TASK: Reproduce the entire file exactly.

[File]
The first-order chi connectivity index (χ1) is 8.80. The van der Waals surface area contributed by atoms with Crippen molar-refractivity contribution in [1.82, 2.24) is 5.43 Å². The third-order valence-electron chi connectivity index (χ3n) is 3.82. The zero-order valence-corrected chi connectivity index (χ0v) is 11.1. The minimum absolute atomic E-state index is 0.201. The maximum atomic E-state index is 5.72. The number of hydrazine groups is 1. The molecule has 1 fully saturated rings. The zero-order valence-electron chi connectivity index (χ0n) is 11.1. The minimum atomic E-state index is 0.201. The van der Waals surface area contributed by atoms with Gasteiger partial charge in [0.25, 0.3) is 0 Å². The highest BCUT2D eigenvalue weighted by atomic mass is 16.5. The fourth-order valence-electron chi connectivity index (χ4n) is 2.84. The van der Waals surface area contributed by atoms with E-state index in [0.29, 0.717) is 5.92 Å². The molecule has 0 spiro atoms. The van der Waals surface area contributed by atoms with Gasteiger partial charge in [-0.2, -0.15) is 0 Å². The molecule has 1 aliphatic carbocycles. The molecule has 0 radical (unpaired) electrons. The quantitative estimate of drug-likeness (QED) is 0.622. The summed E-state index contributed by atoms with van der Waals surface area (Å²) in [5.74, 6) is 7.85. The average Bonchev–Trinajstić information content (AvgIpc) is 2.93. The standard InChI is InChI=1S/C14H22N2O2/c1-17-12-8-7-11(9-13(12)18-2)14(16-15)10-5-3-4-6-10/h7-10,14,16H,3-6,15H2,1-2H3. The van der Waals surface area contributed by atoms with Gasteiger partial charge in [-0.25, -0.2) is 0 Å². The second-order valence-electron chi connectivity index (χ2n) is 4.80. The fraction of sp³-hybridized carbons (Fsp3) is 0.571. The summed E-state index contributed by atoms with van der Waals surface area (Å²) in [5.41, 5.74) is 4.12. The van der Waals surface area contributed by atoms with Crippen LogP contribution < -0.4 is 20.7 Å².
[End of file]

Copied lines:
The first-order chi connectivity index (χ1) is 8.80. The van der Waals surface area contributed by atoms with Crippen molar-refractivity contribution in [1.82, 2.24) is 5.43 Å². The third-order valence-electron chi connectivity index (χ3n) is 3.82. The zero-order valence-corrected chi connectivity index (χ0v) is 11.1. The minimum absolute atomic E-state index is 0.201. The maximum atomic E-state index is 5.72. The number of hydrazine groups is 1. The molecule has 1 fully saturated rings. The zero-order valence-electron chi connectivity index (χ0n) is 11.1. The minimum atomic E-state index is 0.201. The van der Waals surface area contributed by atoms with Gasteiger partial charge in [0.25, 0.3) is 0 Å². The highest BCUT2D eigenvalue weighted by atomic mass is 16.5. The fourth-order valence-electron chi connectivity index (χ4n) is 2.84. The van der Waals surface area contributed by atoms with E-state index in [0.29, 0.717) is 5.92 Å². The molecule has 0 spiro atoms. The van der Waals surface area contributed by atoms with Gasteiger partial charge in [-0.2, -0.15) is 0 Å². The molecule has 1 aliphatic carbocycles. The molecule has 0 radical (unpaired) electrons. The quantitative estimate of drug-likeness (QED) is 0.622. The summed E-state index contributed by atoms with van der Waals surface area (Å²) in [5.74, 6) is 7.85. The average Bonchev–Trinajstić information content (AvgIpc) is 2.93. The standard InChI is InChI=1S/C14H22N2O2/c1-17-12-8-7-11(9-13(12)18-2)14(16-15)10-5-3-4-6-10/h7-10,14,16H,3-6,15H2,1-2H3. The van der Waals surface area contributed by atoms with Gasteiger partial charge in [-0.25, -0.2) is 0 Å². The second-order valence-electron chi connectivity index (χ2n) is 4.80. The fraction of sp³-hybridized carbons (Fsp3) is 0.571. The summed E-state index contributed by atoms with van der Waals surface area (Å²) in [5.41, 5.74) is 4.12. The van der Waals surface area contributed by atoms with Crippen LogP contribution < -0.4 is 20.7 Å².